John Sage, whose mother was killed in a break-in at her Houston apartment, has for 17 years run Bridges to Life, in which counselors run a 14-week course for prison inmates, writes Mark Obbie for Slate. The program attempts to give prisoners a sense of empathy for and accountability to their victims. If that happens, they may be more likely to care enough about themselves and others to live more responsibly once they're released from prison. About 25,000 inmates have completed the course.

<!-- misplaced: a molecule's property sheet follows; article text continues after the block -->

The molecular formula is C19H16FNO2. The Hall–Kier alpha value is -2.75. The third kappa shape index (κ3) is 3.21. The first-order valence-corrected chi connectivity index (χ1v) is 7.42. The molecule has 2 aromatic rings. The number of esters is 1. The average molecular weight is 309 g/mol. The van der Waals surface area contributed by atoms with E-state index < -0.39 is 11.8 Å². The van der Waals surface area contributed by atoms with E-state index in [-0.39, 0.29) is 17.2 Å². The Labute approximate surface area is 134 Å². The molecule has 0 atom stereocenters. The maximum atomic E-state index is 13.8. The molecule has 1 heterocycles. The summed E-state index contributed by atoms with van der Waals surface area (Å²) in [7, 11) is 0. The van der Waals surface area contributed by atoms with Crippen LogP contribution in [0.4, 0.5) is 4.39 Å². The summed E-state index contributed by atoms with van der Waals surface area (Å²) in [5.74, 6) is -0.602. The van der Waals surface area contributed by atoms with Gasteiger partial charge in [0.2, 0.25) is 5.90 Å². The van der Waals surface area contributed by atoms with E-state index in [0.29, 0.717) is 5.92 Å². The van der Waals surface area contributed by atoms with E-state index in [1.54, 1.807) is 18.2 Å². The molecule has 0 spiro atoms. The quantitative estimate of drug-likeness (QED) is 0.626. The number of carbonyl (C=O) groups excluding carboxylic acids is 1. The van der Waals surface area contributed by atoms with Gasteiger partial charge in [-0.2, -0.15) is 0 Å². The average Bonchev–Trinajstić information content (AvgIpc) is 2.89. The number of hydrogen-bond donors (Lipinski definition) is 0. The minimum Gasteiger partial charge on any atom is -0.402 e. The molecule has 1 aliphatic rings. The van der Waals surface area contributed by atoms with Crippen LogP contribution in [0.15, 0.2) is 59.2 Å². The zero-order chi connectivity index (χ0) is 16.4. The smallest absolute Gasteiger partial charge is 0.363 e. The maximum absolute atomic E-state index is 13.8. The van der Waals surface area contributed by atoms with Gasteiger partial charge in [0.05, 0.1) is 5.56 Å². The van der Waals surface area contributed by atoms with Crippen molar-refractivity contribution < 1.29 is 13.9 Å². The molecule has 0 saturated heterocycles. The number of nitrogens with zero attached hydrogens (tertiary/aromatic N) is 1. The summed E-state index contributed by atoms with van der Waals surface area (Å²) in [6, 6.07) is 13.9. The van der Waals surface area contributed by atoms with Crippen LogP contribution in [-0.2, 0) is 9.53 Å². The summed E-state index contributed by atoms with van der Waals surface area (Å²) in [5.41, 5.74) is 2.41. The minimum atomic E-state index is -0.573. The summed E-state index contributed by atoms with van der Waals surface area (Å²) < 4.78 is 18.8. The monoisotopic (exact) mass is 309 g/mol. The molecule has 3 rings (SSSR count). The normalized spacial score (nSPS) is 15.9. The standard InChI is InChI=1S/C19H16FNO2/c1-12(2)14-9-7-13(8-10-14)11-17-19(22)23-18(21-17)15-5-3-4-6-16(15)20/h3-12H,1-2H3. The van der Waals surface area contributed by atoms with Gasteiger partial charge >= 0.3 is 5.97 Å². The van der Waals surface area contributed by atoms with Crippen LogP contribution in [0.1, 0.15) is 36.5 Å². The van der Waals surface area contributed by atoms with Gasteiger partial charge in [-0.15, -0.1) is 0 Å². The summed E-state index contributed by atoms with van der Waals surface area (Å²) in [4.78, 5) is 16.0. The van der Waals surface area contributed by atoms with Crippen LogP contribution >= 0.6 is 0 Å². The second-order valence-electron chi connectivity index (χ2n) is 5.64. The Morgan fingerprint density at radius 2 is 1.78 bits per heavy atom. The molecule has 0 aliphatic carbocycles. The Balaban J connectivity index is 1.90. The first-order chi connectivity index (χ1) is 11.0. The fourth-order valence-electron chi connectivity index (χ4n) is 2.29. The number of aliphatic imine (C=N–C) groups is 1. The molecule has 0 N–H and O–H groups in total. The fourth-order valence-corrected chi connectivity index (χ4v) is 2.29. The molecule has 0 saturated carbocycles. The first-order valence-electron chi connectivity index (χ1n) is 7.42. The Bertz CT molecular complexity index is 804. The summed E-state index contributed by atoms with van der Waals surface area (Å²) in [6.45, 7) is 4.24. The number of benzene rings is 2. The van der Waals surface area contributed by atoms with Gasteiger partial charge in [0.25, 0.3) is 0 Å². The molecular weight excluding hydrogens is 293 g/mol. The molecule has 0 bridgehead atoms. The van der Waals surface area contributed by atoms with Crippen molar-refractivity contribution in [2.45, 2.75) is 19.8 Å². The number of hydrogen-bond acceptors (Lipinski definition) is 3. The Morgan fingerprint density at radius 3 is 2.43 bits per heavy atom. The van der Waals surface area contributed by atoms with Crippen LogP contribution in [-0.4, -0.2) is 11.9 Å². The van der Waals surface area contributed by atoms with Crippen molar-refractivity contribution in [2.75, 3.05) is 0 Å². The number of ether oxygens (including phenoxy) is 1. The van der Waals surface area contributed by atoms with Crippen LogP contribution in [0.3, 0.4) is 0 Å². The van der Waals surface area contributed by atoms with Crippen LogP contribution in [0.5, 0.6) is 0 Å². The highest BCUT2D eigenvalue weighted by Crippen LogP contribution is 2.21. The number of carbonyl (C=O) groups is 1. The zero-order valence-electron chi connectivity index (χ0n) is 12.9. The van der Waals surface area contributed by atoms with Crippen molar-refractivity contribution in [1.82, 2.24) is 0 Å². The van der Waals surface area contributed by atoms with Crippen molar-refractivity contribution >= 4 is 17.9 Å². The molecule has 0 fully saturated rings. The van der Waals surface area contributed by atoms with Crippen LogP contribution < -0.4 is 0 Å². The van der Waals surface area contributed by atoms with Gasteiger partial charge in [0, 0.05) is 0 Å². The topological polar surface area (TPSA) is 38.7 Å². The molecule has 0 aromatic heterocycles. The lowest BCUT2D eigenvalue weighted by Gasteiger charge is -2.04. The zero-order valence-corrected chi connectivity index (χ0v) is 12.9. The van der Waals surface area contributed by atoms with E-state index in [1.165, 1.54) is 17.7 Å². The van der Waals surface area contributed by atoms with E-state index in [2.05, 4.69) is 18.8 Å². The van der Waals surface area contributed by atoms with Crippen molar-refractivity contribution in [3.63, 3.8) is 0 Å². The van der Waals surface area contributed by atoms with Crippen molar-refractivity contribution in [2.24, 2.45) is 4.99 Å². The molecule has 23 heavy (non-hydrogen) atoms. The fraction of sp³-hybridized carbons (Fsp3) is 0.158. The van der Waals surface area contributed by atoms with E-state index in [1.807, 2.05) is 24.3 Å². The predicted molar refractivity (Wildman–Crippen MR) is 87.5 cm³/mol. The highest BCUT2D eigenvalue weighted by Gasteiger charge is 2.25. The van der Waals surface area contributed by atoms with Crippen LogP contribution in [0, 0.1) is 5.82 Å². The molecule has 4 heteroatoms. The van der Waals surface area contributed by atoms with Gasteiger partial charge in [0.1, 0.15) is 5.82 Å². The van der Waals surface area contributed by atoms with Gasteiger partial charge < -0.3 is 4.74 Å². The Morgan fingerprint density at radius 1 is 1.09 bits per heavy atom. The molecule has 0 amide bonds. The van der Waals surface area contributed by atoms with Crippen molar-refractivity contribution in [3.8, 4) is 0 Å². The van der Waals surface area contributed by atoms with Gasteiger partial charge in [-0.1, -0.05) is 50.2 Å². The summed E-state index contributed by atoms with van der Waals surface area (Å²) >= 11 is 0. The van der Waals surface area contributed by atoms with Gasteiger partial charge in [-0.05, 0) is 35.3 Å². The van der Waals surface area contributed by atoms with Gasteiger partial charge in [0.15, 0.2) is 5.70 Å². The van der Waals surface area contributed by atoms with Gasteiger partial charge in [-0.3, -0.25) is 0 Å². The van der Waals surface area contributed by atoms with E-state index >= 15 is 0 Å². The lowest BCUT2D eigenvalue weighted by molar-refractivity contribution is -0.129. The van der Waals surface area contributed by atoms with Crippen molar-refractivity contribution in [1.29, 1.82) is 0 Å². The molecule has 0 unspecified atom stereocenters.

What sets Bridges to Life apart from other inmate educational programs is its volunteer teaching staff, made up of many crime victims or murder victims' survivors. Obbie writes that, “These victim-counselors deliver a message of redemption through apology and atonement, using their own painful stories to drive home the devastating effects of crime on others.” Bridges to Life serves as a test of whether a privately funded program that exposes criminals directly to victims' stories of loss can accomplish what prisons usually failed to do: break the recidivism cycle that dooms a majority of ex-convicts to commit new crimes and return to prison. The experiences of its volunteers raises the possibility that victims might find more solace in helping criminals than by throwing the book at them.